Three Things Patients Should Know About Cataracts

August 29, 2018

The United States has an ageing population; millions of Baby Boomers are turning 65 yearly. This will continue for some years to come. Along with the gift of growing older comes the multitude of changes in our bodies. As an ophthalmologist, I help people every day with a variety of visual problems that are mostly age related. The most frequent condition is the development of cataracts. Many of my patients tell me that they do not really understand what cataracts are and how they change your vision.

Approximately 25 million Americans have cataracts, which causes cloudy, blurry or dim vision and frequently develop with advancing age. Mercy Clinic Ophthalmology - Patients First Drive joins the American Academy of Ophthalmology in sharing three things everyone should know about cataracts and their treatment.

As everyone grows older, the lenses of their eyes thicken, and the lens cells become cloudier. Eventually, they may find it more difficult to read street signs. Colors may seem dull. These symptoms may signal cataracts, which affect about 70 percent of people by age 75. Fortunately, surgery is very successful for treating cataracts. Ophthalmologists, physicians who specialize in medical and surgical eye care, perform around three million cataract surgeries each year to restore vision to those patients. The following are facts people should know about the condition.

 

  • Age isn't the only risk factor for cataracts - Though most everyone will develop cataracts with age, recent studies show that lifestyle and behavior can influence when and how severely you develop cataracts. Diabetes, extensive exposure to sunlight, smoking, obesity, high blood pressure and certain ethnicities are linked to increased risk of cataracts. Eye injuries, prior eye surgery and long-term use of steroid medication can also result in cataracts. If you have any of these or other risk factors, talk to an ophthalmologist.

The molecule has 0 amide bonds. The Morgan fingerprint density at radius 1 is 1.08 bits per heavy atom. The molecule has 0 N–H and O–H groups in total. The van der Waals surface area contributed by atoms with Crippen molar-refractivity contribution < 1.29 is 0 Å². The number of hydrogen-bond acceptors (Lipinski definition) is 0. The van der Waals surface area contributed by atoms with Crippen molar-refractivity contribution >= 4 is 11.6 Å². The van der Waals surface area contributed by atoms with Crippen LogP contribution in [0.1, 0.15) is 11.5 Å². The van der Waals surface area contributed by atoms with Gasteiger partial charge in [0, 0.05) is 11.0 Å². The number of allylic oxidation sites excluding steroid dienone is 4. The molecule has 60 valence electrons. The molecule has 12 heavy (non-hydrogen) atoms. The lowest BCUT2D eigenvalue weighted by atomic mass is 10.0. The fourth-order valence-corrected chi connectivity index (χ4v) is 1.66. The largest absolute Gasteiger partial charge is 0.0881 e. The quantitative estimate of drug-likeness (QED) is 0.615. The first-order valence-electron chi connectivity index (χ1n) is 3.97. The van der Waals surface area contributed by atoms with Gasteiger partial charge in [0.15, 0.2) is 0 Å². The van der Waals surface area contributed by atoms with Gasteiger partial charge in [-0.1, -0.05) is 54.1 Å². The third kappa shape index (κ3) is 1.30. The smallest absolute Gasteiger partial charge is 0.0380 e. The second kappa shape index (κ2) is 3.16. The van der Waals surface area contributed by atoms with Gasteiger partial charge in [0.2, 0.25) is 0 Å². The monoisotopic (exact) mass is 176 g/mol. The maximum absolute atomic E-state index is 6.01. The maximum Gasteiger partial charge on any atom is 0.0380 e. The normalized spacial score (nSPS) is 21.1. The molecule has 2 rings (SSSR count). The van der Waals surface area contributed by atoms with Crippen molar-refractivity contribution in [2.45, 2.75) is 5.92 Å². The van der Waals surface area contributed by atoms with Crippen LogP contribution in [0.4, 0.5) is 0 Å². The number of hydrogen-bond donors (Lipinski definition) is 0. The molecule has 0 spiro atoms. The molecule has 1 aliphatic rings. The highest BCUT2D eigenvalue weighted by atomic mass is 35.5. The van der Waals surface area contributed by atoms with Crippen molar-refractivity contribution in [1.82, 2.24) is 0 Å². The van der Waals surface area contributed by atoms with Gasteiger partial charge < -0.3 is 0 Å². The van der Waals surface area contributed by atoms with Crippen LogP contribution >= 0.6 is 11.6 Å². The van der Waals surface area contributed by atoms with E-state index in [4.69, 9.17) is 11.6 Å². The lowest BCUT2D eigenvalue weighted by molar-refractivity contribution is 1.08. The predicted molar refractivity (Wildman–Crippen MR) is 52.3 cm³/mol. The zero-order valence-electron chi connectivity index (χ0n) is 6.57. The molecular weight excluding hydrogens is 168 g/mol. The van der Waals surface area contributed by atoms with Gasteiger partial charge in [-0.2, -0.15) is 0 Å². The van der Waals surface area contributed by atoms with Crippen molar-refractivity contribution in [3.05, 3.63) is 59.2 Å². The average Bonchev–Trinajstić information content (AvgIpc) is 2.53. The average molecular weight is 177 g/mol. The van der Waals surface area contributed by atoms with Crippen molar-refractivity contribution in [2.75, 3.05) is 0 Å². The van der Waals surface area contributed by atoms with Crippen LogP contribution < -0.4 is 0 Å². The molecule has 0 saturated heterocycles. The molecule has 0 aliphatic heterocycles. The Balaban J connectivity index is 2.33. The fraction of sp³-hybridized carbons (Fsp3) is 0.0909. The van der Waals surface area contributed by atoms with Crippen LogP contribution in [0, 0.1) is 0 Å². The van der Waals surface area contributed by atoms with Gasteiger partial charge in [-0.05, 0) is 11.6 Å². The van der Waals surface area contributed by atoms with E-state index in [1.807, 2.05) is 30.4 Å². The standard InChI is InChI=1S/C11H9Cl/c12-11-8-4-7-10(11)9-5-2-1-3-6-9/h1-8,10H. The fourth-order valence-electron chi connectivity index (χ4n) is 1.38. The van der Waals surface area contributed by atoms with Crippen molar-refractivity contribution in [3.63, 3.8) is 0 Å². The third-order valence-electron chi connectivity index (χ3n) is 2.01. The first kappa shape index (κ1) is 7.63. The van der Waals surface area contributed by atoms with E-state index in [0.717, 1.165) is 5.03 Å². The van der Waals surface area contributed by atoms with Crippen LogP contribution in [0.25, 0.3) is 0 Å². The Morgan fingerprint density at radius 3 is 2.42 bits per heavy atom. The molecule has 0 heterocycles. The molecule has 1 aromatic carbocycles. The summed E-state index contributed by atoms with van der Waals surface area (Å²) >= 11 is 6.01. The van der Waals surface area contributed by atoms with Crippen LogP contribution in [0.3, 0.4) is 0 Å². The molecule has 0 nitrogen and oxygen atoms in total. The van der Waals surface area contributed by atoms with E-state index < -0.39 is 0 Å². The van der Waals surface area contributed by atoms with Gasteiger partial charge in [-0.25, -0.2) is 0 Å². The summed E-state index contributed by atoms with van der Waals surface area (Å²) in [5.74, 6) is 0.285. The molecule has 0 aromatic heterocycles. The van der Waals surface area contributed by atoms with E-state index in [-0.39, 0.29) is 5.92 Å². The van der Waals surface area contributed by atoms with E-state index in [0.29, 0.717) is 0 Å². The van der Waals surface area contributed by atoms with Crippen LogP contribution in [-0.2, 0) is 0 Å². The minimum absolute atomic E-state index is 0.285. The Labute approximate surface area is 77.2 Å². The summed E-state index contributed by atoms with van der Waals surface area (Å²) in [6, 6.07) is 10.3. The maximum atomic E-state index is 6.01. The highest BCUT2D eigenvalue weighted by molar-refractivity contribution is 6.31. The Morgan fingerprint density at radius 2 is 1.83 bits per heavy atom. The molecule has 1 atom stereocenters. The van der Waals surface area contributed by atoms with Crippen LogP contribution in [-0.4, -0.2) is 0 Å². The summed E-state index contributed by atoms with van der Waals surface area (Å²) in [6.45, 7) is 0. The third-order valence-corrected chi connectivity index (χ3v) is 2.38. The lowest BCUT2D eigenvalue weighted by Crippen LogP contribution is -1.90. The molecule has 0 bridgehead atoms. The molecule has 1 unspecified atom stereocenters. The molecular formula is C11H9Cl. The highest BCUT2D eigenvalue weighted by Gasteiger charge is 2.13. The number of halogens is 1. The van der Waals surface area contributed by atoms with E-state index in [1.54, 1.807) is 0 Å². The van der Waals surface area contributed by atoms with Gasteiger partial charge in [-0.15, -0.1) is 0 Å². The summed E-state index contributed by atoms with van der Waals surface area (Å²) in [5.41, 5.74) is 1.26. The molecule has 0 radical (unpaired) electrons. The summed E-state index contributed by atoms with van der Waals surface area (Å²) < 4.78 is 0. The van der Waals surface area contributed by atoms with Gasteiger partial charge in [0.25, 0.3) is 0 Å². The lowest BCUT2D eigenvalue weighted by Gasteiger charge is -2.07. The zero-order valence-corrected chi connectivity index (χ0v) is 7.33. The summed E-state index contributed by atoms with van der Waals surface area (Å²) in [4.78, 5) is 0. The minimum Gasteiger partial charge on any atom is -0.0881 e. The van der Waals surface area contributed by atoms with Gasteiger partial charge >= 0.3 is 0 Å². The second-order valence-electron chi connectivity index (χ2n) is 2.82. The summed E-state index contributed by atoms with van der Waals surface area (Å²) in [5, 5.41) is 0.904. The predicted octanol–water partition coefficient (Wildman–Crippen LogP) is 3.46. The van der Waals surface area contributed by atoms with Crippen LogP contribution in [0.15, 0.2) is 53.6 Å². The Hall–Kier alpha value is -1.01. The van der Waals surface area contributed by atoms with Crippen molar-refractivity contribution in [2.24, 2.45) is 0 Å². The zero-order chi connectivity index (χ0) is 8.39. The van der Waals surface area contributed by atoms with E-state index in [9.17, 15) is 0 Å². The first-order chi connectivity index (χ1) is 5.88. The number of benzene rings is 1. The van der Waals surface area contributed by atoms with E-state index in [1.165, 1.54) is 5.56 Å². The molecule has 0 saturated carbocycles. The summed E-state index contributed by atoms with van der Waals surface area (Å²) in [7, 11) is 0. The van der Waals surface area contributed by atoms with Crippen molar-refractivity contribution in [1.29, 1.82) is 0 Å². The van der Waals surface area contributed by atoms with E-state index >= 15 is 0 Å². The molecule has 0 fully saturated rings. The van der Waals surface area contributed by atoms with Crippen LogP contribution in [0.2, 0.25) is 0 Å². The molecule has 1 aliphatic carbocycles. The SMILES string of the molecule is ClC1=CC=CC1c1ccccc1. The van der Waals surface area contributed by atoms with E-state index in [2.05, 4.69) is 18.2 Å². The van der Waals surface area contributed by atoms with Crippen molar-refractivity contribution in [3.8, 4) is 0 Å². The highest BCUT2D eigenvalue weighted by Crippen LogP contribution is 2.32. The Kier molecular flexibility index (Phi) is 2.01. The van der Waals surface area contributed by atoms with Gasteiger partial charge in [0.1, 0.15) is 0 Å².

• Cataracts cannot be prevented and there are no "miracle cures", but you can lower your risk - You can wear UV-blocking sunglasses and wide-brimmed hats when outside to protect your eyes from the harmful rays of the sun. Several studies also suggest that eating more vitamin C-rich foods may delay how fast cataracts form. Avoid smoking, cigarettes increase the risk of cataract development.
  • Surgery may help improve more than just your vision - During the procedure, the natural clouded lens is replaced with an artificial lens called an intraocular lens or IOL, which should improve your vision significantly. Patients have a variety of lenses to choose from, each with different benefits. Studies have shown that cataract surgery can improve quality of life and reduce the risk of falling. If cataracts are interfering with your ability to see well, consider asking your ophthalmologist about cataract surgery.

 

Cataract surgery can be a life changing event. At age 49, Michael Sargent's vision had become so impaired by cataracts that he couldn't distinguish shapes or colors without his glasses on, even if objects were right in front of him. His ophthalmologist recommended cataract surgery.

"Having the surgery was life-changing," said Sargent, who lives in Cherry Hill, New Jersey. "I can see everything from the time on my alarm clock to a bird's nest in a tree hundreds of feet away without glasses. It's the most amazing experience I've ever had."

If you or someone you know might be suffering poor vision due to cataracts, reach out to Mercy Clinic Ophthalmology - Patients First Drive today to schedule an evaluation.  

Our Providers

E. Glenn Sanford, MD, Mercy
Ophthalmology
Mercy Clinic

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